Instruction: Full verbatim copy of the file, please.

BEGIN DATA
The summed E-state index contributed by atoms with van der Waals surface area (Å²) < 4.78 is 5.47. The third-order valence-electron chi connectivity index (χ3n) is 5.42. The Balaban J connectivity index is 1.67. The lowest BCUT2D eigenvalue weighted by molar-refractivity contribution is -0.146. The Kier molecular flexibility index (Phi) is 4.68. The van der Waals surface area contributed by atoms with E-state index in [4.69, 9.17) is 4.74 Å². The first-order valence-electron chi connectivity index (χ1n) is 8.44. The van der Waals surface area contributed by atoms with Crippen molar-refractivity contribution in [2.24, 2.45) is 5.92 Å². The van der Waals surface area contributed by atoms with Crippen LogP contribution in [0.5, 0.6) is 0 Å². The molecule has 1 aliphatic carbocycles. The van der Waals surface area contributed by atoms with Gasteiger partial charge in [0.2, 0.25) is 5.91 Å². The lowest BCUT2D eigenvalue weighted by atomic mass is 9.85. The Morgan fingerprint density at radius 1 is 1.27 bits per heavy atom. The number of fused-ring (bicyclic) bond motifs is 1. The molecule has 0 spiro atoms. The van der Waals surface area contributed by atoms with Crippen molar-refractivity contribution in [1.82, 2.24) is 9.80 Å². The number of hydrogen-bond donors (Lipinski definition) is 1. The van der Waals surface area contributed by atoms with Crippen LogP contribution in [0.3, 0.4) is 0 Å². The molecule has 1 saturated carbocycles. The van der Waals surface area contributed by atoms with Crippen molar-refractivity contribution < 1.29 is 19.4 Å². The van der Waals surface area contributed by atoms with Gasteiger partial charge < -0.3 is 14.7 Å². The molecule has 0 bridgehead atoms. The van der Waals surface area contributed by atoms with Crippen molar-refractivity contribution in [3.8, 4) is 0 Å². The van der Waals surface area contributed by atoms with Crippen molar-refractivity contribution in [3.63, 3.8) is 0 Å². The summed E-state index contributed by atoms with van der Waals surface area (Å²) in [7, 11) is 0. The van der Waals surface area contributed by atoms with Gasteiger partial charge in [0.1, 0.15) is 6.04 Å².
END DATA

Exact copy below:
The summed E-state index contributed by atoms with van der Waals surface area (Å²) < 4.78 is 5.47. The third-order valence-electron chi connectivity index (χ3n) is 5.42. The Balaban J connectivity index is 1.67. The lowest BCUT2D eigenvalue weighted by molar-refractivity contribution is -0.146. The Kier molecular flexibility index (Phi) is 4.68. The van der Waals surface area contributed by atoms with E-state index in [4.69, 9.17) is 4.74 Å². The first-order valence-electron chi connectivity index (χ1n) is 8.44. The van der Waals surface area contributed by atoms with Crippen molar-refractivity contribution in [2.24, 2.45) is 5.92 Å². The van der Waals surface area contributed by atoms with Crippen LogP contribution in [0.5, 0.6) is 0 Å². The molecule has 1 aliphatic carbocycles. The van der Waals surface area contributed by atoms with Gasteiger partial charge in [0.2, 0.25) is 5.91 Å². The lowest BCUT2D eigenvalue weighted by atomic mass is 9.85. The Morgan fingerprint density at radius 1 is 1.27 bits per heavy atom. The number of fused-ring (bicyclic) bond motifs is 1. The molecule has 0 spiro atoms. The van der Waals surface area contributed by atoms with Crippen molar-refractivity contribution in [1.82, 2.24) is 9.80 Å². The number of hydrogen-bond donors (Lipinski definition) is 1. The van der Waals surface area contributed by atoms with Crippen LogP contribution in [0.3, 0.4) is 0 Å². The molecule has 1 saturated carbocycles. The van der Waals surface area contributed by atoms with Crippen molar-refractivity contribution < 1.29 is 19.4 Å². The van der Waals surface area contributed by atoms with Gasteiger partial charge < -0.3 is 14.7 Å². The molecule has 0 bridgehead atoms. The van der Waals surface area contributed by atoms with Crippen molar-refractivity contribution in [3.8, 4) is 0 Å². The van der Waals surface area contributed by atoms with Crippen molar-refractivity contribution in [3.63, 3.8) is 0 Å². The summed E-state index contributed by atoms with van der Waals surface area (Å²) in [7, 11) is 0. The van der Waals surface area contributed by atoms with Gasteiger partial charge in [0.1, 0.15) is 6.04 Å².